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AstraZeneca Oxford

AstraZeneca Oxford COVID-19 Vaccine (AZD1222) Updates

  • January 5, 2021: The Medicines and Healthcare products Regulatory Agency (MHRA) in the United Kingdom published the full Public Assessment Report for the AstraZeneca vaccine candidate, AZD1222. It can be accessed here.
  • December 30, 2020: The Medicines and Healthcare products Regulatory Agency (MHRA) in the United Kingdom granted temporary approval for the AstraZeneca vaccine candidate, AZD1222, to be used in the UK. The conditions for the approval are available here. The Information for Healthcare Professionals sheet contains information from the interim analyses reported on November 23, 2020. To the best of our knowledge, findings from the final efficacy analyses are not yet available.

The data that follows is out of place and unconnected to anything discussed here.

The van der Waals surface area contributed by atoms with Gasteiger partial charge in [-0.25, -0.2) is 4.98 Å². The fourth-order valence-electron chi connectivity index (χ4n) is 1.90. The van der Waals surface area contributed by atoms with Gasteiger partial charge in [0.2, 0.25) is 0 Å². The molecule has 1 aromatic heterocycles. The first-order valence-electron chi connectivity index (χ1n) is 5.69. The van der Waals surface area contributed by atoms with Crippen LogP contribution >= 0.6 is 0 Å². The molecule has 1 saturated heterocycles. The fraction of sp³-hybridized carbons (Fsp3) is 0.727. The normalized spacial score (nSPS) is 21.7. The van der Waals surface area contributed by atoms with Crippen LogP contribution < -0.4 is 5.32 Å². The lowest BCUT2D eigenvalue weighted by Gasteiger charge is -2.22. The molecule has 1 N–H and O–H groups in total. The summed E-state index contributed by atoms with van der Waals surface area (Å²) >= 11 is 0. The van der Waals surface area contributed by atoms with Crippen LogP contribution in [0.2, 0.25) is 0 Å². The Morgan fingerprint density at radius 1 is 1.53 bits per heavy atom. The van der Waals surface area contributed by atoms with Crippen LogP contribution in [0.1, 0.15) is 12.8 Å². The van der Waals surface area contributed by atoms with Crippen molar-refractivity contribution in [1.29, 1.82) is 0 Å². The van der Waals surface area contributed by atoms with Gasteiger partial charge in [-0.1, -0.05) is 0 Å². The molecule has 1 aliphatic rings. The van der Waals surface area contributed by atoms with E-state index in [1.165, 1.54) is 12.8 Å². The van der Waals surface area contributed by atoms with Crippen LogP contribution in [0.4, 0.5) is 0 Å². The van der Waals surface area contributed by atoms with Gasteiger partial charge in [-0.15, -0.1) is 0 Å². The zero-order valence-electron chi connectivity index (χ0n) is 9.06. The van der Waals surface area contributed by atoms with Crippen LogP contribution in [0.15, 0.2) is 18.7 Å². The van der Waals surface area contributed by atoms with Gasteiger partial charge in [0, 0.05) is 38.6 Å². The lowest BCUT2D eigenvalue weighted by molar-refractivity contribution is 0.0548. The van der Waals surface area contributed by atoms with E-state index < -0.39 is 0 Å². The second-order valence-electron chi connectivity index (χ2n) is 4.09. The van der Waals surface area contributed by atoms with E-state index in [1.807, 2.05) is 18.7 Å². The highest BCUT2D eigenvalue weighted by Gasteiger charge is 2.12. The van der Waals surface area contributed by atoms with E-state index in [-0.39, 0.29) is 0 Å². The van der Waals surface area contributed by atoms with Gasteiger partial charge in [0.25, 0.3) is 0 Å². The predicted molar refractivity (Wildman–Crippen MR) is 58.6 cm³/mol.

• November 30, 2020: Since AstraZeneca released the findings from the first interim analysis for its COVID-19 vaccine candidate, AZD1222, on November 23rd, it has been reported that the most promising finding announced by the company (90% efficacy among people who received a half dose of the vaccine, followed by a full dose one month later) occurred by mistake. No one in the study was supposed to receive a half dose of the vaccine before the full dose. A company spokesperson quoted by Reuters said that all participants were supposed to receive two full doses of the vaccine. However, that does not match the information the company provided in ClinicalTrials.Gov. According to ClinicalTrials.Gov, the study being conducted in the United Kingdom was designed to test: (1) a single full dose of the vaccine; (2) a single full dose of the vaccine, followed by a half dose “booster” 4-6 weeks later; (3) two full doses of the vaccine, separated by a 4-6 week period; and (4) a single half dose vaccine for children age 5-12. The study being conducted in Brazil was designed to test: (1) a single full dose of the vaccine and (2) two full doses of the vaccine, separated by a 4-12 week period.In addition, after the company released its interim findings, it was discovered that only participants who were 55 years old or younger had received the half dose vaccine. So, we have no way to know if the vaccine would have been equally effective in older adults, who are most likely to develop severe COVID-19.Astra-Zeneca did not initially disclose the dosing mistake, contending that it didn’t matter whether the dosing change was done on purpose or not. However, it does matter!Scientific studies are designed to test specific hypotheses. These hypotheses must be stated at the start of the study, before any data are collected. If the scientists discover other interesting things when they are conducting the study, they use these discoveries to develop new hypotheses and design new studies to test them. That is simply how the scientific process works. For this reason, the 90% efficacy reported for people who received the half dose vaccine should be viewed with skepticism.Notably, AstraZeneca has not published the full protocols for the studies being conducted in the United Kingdom or Brazil. Hopefully, they will make these available to the public soon. It would also be helpful to see the interim findings broken down by: (1) country (United Kingdom/Brazil), (2) age groups identified in the ClinicalTrials.Gov records for these studies, and (3) each dosing regimen examined.Despite these concerns, the interim analyses suggest that the 2 full dose regimen of AZD1222 may reduce the risk of developing symptomatic COVID-19 by 62%. This is better than the minimal threshold of 50% efficacy recommended by the Food and Drug Administration (FDA). Although this level of efficacy is lower than the vaccines developed by Pfizer and Moderna, the AstraZeneca vaccine can be stored at normal refrigerator temperatures (36-46° F) for at least six months and is less expensive to manufacture than the Pfizer and Moderna vaccines. Therefore, the AstraZeneca vaccine still has the potential to play a significant role in bringing the COVID-19 pandemic under control.